Preparing teens for adulthood is often accomplished best with great food around the dinner table. Through this setting, we begin to dialogue over the theories, ideas, and issues of the day. The subjects can vary from the day’s events and funny YouTube videos to deep discussions on what it means to be a Christian. I watch as this next generation fearlessly tackles the complexities of gender roles, addictions, mental illness, depression, and more.
Where Does Help Come From?
Recently, our family’s discussions led us to questions about the role of the church in dealing with complicated situations. One specific incident involved a family in our community where the father, due to years and years of sinful choices, began displaying signs of mental illness. In many ways, the wife and children were left to fend for themselves, as he was unable to keep a job and provide. The complexities that surrounded the issue were nothing short of severe, and no cookie-cutter answer could help.
The church was called upon to help the couple as they struggled in their marriage, and the kids were left hurting by the years of emotional abuse inflicted by the father. However, without the adequate knowledge or understanding, the remedies offered were simplistic and barely scratched the surface of the true problems.
Example from Scripture
The variety of issues facing the church today are not new. Remember, we had Paul writing to the church at Corinth on some pretty notable sinful behavior. As I discussed this particular family’s problems and the church’s response with our teenagers, I was able to share what I had recently learned from the story of the Good Samaritan in Luke 10.
Jesus replied, “A man was going down from Jerusalem to Jericho, and he fell among robbers, who stripped him and beat him and departed, leaving him half dead. Now by chance a priest was going down that road, and when he saw him he passed by on the other side. So likewise a Levite, when he came to the place and saw him, passed by on the other side. But a Samaritan, as he journeyed, came to where he was, and when he saw him, he had compassion. He went to him and bound up his wounds, pouring on oil and wine. Then he set him on his own animal and brought him to an inn and took care of him. And the next day he took out two denarii and gave them to the innkeeper, saying, ‘Take care of him, and whatever more you spend, I will repay you when I come back.’ Which of these three, do you think, proved to be a neighbor to the man who fell among the robbers?” He said, “The one who showed him mercy.” And Jesus said to him, “You go, and do likewise.” (Luke 10:30-37, ESV)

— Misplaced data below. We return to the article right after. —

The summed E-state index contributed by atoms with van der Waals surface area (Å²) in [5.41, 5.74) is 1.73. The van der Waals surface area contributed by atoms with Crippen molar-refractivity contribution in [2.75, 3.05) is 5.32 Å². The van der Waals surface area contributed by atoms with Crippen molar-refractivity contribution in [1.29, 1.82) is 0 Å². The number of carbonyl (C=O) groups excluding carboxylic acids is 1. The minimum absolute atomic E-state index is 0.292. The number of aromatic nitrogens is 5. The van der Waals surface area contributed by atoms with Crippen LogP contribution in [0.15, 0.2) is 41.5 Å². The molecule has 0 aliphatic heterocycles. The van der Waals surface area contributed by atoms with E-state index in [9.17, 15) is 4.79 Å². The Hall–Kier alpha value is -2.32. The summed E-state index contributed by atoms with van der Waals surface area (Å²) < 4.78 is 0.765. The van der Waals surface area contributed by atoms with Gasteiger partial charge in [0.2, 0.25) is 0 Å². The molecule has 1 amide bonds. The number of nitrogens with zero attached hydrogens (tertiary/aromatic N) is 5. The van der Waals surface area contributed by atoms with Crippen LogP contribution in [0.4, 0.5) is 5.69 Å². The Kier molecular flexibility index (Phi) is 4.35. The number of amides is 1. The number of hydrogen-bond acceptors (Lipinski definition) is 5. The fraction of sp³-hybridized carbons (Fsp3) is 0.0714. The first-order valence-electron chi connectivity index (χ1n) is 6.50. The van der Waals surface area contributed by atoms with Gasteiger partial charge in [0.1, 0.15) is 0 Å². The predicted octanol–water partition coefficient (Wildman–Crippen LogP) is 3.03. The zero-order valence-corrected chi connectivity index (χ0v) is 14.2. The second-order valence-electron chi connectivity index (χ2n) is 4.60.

The thieves and the devastation they inflicted upon the man in this story correlate well with the family in our table discussion. The mother and children were stripped of their dignity and left wounded because of the years of sinful choices the husband repeatedly made.
Now by chance a priest was going down that road…
If we had stopped reading at this point and were asked to finish the story, we would hope the priest (think modern-day pastor) would have overwhelming compassion and immediately tend to the man’s needs. However, that’s not the case with the priest nor the Levite. Both of these men assessed the problem, realized the cost of getting involved, and decided to go along their way. According to Jewish law, the priest and the Levite would become “unclean” if they helped this man, and the time, energy, and money it would cost to remedy it would be significant.
Then the Samaritan approached and, surprisingly, responded. When Jesus mentioned the Samaritan, I’m sure the listeners to the story were a bit shocked. The Samaritans were considered heathen people to the Jews. They were worse than Gentiles, and yet there seems to be a point that Jesus was trying to drive home with this story.
Where are the Samaritans?
As with the family in our discussion, the wife looked to the church for help. But due to time, money, and the messiness of the situation, the church simply passed her by. Getting involved would require more than a one-hour counseling session, a twelve-step program, or a Bible study. It would require more than one elder or deacon. It would require a congregation. It would require dealing with sin and comforting the victims. It would require financial help to the wife and church discipline for the husband. It could also require recommending divorce and walking that long road with the injured.
Similar to the Samaritan story, the wife and children found help and support through programs in the community for battered women and protection from local authorities. A few individuals from her church helped, but justice and equity were not found through the church leadership. Instead, the justice system and a courtroom are where she was validated and found peace.
As our discussions wrapped up for the evening, we talked about disappointment in the church’s response. We pondered the truth that Jesus clearly wanted Christians to note, that even the world is willing to get involved with messy situations. We also recognized that many churches are positively responding with recovery programs, and there is a growing trend in the younger generation to tackle these issues head on.
Although the number of complex issues seems to be increasing, I find hope in the conversations I had with our young adults. With tenacity, they seek truth and justice while desiring to see the gospel lived out in a manner that affects culture. I have no doubt the world, and more so the church, is in need of more Samaritans. And I think our young adults will be the next generation of them.